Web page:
We put a lot of pressure on him... We're all starting to think he's somewhere on the lower than normal autistic spectrum. It's truly bizarre!
You know those times when you have a perfect response, just ages after the event has passed. Damnit! Can you be my personal writer and follow me round whispering funny one liners for me to say, please? What do you mean "Sorry, that wont be possible?" !!
"yet i still manage to pay for rounds of drinks on it."
We still tolerate him because... Well I do it to keep the peace. I'm a couple of years younger than all my friends- they were all friends at school, and I'm sort of "married in". I don't feel like an outsider in any way, in fact they are more likely to contact me that my boyfriend cos he's a bit useless at organising stuff, and letting me know what's planned... I just feel that they tend to have friendship loyalties that I do not because they've known each other for over a decade and I've only been around for half that.
My friends are simply too nice to shun people. All of them know what it is like to be an outsider (i.e. they were never the cool kids at school, but it's paying off for them now- they're all happy, healthy, bright and successful individuals compared to their classmates). How do you leave behind someone who you have grown up with for the sake of a few pints and a funny odour?
Hmm.. It's really tricky this one!
Social pressure doesn't have to be shunning (which, personally, I think too extreme except for murderers, abusers and other scum). However, the group doesn't have to passively accept his behaviour. If he is discussing someone else's finance, ignore him or change the subject - but make sure he feels uncomfortable. Have someone close to him take him to a corner and tell him where he is over stepping the boundaries.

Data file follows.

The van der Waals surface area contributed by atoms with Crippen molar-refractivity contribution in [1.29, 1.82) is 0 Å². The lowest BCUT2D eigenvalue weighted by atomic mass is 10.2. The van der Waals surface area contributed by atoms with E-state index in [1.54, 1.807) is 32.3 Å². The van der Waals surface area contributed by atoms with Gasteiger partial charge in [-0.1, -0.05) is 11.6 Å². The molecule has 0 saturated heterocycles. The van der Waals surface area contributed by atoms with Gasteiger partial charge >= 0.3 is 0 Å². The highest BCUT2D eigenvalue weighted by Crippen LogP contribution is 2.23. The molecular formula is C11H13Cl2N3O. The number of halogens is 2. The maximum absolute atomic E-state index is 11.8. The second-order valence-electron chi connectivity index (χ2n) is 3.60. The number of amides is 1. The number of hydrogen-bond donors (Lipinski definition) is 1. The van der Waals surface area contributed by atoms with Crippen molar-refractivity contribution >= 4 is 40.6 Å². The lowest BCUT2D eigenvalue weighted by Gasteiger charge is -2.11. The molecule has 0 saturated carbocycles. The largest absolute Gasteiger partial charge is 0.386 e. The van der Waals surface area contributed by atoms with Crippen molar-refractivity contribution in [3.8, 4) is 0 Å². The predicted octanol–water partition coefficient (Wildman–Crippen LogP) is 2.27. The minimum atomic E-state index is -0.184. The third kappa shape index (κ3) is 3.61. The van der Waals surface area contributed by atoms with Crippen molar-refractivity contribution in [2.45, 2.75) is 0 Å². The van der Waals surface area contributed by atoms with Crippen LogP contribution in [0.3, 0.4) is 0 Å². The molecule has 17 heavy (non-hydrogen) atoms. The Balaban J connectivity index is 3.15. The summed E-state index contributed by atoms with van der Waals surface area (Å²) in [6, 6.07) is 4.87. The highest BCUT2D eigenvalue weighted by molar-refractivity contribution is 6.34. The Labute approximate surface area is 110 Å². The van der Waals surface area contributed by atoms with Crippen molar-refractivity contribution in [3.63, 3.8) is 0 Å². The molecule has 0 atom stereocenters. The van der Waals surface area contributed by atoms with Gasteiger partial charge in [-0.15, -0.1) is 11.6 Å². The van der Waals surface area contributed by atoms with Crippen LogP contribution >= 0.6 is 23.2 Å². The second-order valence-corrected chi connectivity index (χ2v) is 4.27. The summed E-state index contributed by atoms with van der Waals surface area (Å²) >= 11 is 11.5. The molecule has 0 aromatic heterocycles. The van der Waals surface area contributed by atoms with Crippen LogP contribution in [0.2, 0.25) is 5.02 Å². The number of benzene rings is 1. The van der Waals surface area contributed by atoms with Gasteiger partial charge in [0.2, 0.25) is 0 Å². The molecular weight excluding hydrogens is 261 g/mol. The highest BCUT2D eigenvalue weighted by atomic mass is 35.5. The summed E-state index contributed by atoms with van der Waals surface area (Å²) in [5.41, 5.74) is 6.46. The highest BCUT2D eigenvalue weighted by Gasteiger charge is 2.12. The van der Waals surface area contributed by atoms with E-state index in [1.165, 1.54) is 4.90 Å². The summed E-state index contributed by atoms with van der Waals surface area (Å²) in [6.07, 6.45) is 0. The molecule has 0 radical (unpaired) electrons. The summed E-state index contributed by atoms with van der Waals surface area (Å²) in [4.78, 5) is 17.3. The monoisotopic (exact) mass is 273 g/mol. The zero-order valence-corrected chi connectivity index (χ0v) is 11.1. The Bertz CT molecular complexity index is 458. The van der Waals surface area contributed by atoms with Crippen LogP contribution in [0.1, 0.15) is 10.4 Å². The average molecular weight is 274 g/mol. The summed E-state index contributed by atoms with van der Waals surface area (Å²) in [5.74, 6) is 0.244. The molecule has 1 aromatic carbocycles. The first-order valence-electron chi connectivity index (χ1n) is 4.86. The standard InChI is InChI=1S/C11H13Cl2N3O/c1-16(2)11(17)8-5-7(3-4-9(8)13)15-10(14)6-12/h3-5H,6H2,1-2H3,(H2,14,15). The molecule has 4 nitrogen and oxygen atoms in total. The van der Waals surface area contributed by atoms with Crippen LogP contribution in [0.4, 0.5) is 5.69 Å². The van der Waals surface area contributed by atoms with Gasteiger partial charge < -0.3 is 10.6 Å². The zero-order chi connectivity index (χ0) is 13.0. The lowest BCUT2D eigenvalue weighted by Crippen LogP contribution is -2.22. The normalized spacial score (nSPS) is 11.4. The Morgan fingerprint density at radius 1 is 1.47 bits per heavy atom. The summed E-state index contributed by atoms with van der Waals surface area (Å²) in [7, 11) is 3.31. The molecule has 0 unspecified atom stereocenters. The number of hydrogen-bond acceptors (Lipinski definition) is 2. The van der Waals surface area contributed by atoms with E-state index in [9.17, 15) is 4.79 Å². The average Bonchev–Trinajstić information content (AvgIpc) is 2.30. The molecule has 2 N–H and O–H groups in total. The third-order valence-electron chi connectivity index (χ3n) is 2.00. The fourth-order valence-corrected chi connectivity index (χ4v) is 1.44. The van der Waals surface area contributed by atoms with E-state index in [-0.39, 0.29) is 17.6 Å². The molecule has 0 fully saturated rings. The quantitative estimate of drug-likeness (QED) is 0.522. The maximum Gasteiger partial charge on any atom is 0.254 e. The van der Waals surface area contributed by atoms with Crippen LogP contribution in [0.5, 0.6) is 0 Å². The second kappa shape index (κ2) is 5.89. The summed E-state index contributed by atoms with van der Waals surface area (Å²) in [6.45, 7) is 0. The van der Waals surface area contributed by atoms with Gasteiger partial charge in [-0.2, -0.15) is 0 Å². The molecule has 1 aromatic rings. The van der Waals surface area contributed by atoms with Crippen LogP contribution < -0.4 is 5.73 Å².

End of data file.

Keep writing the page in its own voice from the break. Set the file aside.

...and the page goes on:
By the way, what bothers me most is not the pints or odour (both can be tolerated with little more than a grumble) but humiliating a friend (calculating your salary), oweing a significant amount of money and bragging - way too much to put up with from only one person.
I don't demand that my friends be perfect - but I do believe in limits. This guy goes over them - and should be made aware of it.
I speak from experience - I was never the popular girl (quite the oposite), certainly an outsider and pretty much a loner. I am not the most sensitive person and I sometimes assume people will react as I do: very, very rationally. Several times, my friends have had to pull me aside and tell me that I was hurtful or insensitive. I still do so, but my friends know how much of an effort I put into avoiding doing these things and how profundly I will apologize if I feel I have hurt someone.
Perhaps the main point is that I try
to avoid these behaviours - your friend doesn't.ETA
: Telling these things to your friend may be best for him in the long run. He may not notice (as in my case) what he does and may sincerely not understand why other people outside his group avoid him. Once it is brought up and if he is willing to make the effort, it may have a good impact on his family, social and even work life.